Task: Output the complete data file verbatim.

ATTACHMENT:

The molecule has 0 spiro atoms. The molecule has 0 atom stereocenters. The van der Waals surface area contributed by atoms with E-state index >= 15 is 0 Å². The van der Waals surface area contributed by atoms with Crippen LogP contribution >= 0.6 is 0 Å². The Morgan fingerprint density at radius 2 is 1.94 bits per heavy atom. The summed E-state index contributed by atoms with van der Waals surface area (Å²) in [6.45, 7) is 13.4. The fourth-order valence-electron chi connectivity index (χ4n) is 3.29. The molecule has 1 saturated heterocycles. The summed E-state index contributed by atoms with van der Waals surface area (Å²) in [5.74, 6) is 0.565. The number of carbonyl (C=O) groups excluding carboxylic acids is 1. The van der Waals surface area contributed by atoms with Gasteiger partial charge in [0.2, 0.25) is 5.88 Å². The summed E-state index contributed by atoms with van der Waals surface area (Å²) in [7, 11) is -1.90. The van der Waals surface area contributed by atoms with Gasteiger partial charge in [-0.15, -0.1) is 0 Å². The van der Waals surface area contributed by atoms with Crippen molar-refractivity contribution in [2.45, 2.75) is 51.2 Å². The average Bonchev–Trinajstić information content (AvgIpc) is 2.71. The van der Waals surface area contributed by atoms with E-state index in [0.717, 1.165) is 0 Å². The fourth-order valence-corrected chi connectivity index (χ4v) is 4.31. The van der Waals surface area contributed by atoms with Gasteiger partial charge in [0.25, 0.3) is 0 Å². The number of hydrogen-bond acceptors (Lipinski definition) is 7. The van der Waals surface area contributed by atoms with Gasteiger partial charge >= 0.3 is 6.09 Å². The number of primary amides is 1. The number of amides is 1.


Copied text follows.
The molecule has 0 spiro atoms. The molecule has 0 atom stereocenters. The van der Waals surface area contributed by atoms with E-state index >= 15 is 0 Å². The van der Waals surface area contributed by atoms with Crippen LogP contribution >= 0.6 is 0 Å². The Morgan fingerprint density at radius 2 is 1.94 bits per heavy atom. The summed E-state index contributed by atoms with van der Waals surface area (Å²) in [6.45, 7) is 13.4. The fourth-order valence-electron chi connectivity index (χ4n) is 3.29. The molecule has 1 saturated heterocycles. The summed E-state index contributed by atoms with van der Waals surface area (Å²) in [5.74, 6) is 0.565. The number of carbonyl (C=O) groups excluding carboxylic acids is 1. The van der Waals surface area contributed by atoms with Gasteiger partial charge in [0.2, 0.25) is 5.88 Å². The summed E-state index contributed by atoms with van der Waals surface area (Å²) in [7, 11) is -1.90. The van der Waals surface area contributed by atoms with Gasteiger partial charge in [-0.15, -0.1) is 0 Å². The van der Waals surface area contributed by atoms with Crippen molar-refractivity contribution in [2.45, 2.75) is 51.2 Å². The average Bonchev–Trinajstić information content (AvgIpc) is 2.71. The van der Waals surface area contributed by atoms with E-state index in [0.717, 1.165) is 0 Å². The fourth-order valence-corrected chi connectivity index (χ4v) is 4.31. The van der Waals surface area contributed by atoms with Gasteiger partial charge in [0.25, 0.3) is 0 Å². The number of hydrogen-bond acceptors (Lipinski definition) is 7. The van der Waals surface area contributed by atoms with Gasteiger partial charge >= 0.3 is 6.09 Å². The number of primary amides is 1. The number of amides is 1.